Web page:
In our time stupidity is no longer hard to attain, it seems to be the normal course of action in our sociopathic society. Our post-truth society is an absolute sociopathic world bound to a totalized system of disinformation, manipulation, and modulated corruption. We are creatures of deception and self-deception, bound to our needs for love, acceptance, and security we allow ourselves to be manipulated, modulated, and controlled by those parental-like figures of psychopathic and sociopathic natures. We thrive on the fantasies of madness seeking to purge ourselves of the fears and horrors of the actual world and its literal manifestations. We are becoming less and less able to define the difference between the actual and unreal world which is becoming more and more sociopathic every day. As M.E. Thomas a sociopath once said,

“I’m an ‘intelligent’ sociopath. I don’t have problems with drugs, I don’t commit crimes, I don’t take pleasure in hurting people, and I don’t typically have relationship problems. I do have a complete lack of empathy. But I consider that an advantage, most of the time. Do I know the difference between right and wrong, and do I want to be good? Sure. … A peaceful and orderly world is a more comfortable world for me to live in. So do I avoid breaking the law because it’s ‘right’? No, I avoid breaking the law because it makes sense.”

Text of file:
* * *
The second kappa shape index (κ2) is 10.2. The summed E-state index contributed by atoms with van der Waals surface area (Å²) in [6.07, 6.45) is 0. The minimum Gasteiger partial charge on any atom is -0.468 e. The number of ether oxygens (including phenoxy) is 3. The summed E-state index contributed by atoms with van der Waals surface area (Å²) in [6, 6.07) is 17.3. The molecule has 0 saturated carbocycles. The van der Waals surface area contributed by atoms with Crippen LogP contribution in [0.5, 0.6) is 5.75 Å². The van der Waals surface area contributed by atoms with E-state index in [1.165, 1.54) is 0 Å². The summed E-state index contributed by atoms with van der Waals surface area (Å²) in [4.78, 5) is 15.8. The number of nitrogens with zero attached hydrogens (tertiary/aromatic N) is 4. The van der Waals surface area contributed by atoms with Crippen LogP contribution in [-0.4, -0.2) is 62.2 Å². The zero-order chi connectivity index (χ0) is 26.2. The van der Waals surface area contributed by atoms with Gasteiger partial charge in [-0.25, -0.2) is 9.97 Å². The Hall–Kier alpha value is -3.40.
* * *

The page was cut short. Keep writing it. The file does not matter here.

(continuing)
― M. E. Thomas, Confessions of a Sociopath: A Life Spent Hiding in Plain Sight

D.H. Lawrence contemplating the American literature of his day and the creatures that inhabited both its pages and the pages of our news once suggested that the “essential American soul is hard, isolate, stoic, and a killer. It has never yet melted.” Like ice frozen in a sea of affectlessness we seem to wander among each other’s lives like isolated ghosts, passionless and full of that disquieting anxiety of the dead.

  1. Kotsko, Adam. Why We Love Sociopaths: A Guide To Late Capitalist Television (p. 2). Zero Books. 2012.
  2. Derber, Charles. Sociopathic Society: A People’s Sociology of the United States . Taylor and Francis. Routledge. 2019.
  3. Hassan, Steven. Cult of Trump : A Leading Cult Expert Explains How the President Uses Mind Control. Free Press. 2019
  4. Noam Chomsky. Media Control, Second Edition: The Spectacular Achievements of Propaganda. Open Media. 1991.
  5. Raiford Guins. Edited Clean Version: Technology and the Culture of Control. University of Minnesota Press. 2009.